Posts Tagged ‘etherchannel’

Understanding Cisco Nexus 2000 Series Fabric Extenders

Tuesday, August 13th, 2013

Cisco Nexus 2248PQ Fabric Extender

Cisco Nexus 2248PQ Fabric Extender

Cisco Nexus 2000 Series Fabric Extenders (FEX) behave and can be considered as remote line cards for Cisco Nexus switches. The fabric extender acts as an extension to the parent Cisco Nexus switch fabric; the fabric extender and the parent Cisco Nexus switch together form a distributed modular system. With this architecture, the fabric extender typically is at top-of-rack (ToR) with the parent Cisco Nexus switch at end-of-row (EoR). (more…)

Twitt

802.1Q Trunking Between Cisco and Dell Force10 Switches

Monday, July 2nd, 2012

VOIP PhonesIn this lab I use a Dell Force10 S25P switch [FTOS 8.4.2.6] and a Cisco C3750 switch [IOS 12.2(25)SEE3] to demonstrate 802.1Q trunking. (more…)

Twitt

Creating a LAG between an ESXi vSwitch and a Physical Switch

Sunday, October 30th, 2011

In this lab I am going to create a LAG (Link Aggregation Group) between an ESXi vSwitch and a physical switch. You can use Cisco, Force10 Dell, Juniper, or any other manufacturer for the physical switch. Depending on the switch you use, the commands may vary on the physical switch for creating a LAG (referred to as port-channel by Force10 Dell and etherchannel by Cisco). I will not get into details of creating a LAG; please reference my earlier posts Creating a Link Aggregation Group (LAG) in FTOS and Setting up Cisco EtherChannels – Static, PAgP, and LACP for this information. (more…)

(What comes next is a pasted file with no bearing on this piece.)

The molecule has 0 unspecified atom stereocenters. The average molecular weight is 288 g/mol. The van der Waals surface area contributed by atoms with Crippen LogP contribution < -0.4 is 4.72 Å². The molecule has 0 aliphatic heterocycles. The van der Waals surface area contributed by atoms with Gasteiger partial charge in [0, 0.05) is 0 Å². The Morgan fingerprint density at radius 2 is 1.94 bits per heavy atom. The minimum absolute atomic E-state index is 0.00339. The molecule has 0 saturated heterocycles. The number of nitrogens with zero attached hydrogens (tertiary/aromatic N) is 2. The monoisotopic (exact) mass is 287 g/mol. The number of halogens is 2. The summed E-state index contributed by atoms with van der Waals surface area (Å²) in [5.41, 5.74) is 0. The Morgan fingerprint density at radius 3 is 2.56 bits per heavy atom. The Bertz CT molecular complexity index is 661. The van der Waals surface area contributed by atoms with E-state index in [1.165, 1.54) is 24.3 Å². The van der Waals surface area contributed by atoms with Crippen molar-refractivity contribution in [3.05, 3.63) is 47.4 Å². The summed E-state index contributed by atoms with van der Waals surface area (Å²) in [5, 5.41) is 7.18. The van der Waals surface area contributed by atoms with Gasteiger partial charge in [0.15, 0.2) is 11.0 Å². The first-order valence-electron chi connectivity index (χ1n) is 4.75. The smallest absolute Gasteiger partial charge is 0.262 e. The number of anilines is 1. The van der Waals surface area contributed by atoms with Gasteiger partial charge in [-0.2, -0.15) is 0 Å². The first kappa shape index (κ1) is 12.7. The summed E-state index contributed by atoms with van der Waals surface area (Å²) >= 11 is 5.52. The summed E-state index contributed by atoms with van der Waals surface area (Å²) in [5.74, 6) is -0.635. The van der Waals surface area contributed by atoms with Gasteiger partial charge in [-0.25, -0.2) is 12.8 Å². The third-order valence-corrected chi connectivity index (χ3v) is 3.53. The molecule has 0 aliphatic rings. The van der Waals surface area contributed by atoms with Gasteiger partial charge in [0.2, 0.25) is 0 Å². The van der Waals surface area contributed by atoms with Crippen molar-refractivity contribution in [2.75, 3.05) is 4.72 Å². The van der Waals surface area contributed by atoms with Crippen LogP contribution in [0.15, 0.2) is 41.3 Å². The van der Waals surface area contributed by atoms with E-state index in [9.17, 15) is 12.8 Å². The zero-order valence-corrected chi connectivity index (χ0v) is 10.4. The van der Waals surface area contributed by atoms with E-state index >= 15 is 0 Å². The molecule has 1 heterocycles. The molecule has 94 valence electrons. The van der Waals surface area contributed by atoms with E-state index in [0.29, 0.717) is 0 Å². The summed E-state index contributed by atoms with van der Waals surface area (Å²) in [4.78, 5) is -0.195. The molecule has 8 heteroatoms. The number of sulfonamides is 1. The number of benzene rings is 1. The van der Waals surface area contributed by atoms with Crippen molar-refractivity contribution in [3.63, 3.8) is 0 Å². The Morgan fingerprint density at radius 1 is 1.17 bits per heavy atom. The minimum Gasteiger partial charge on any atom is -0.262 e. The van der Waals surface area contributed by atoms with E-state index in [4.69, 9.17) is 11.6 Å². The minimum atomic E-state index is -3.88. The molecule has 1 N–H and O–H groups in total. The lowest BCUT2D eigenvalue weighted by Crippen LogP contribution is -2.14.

Twitt

Setting up Cisco EtherChannels – Static, PAgP, and LACP

Thursday, June 2nd, 2011

In this lab I used a Cisco Catalyst WS-C3750G-24TS switch [IOS 12.2(25)SEE3] and a Cisco Catalyst WS-C3560G-24TS switch [IOS 12.2(40)SE]. I also physically connected GigabitEthernet 1/0/17 on the Catalyst 3750G to GigabitEthernet 0/17 on the Catalyst 3560G; I did the same for GigabitEthernet 1/0/18 and GigabitEthernet 0/18 respectively. At this point I have two GigabitEthernet connections between the switches. (more…)

Twitt

Creating a Link Aggregation Group (LAG) in FTOS

Monday, May 9th, 2011

This lab demonstrates how to create a Link Aggregation Group (LAG) in FTOS on Force10 switches. A LAG in Force10′s FTOS is called a port channel and in Cisco’s IOS is called an EtherChannel. As described by IEEE 802.3ad, LAG is a mechanism for combining the bandwidth of multiple physical ports in a switch into one logical link. Therefore, a port channel can be treated as an individual port and can be configured as such (ex: can be set as Layer 2 or Layer 3, can be part of a VLAN, etc.). (more…)

Twitt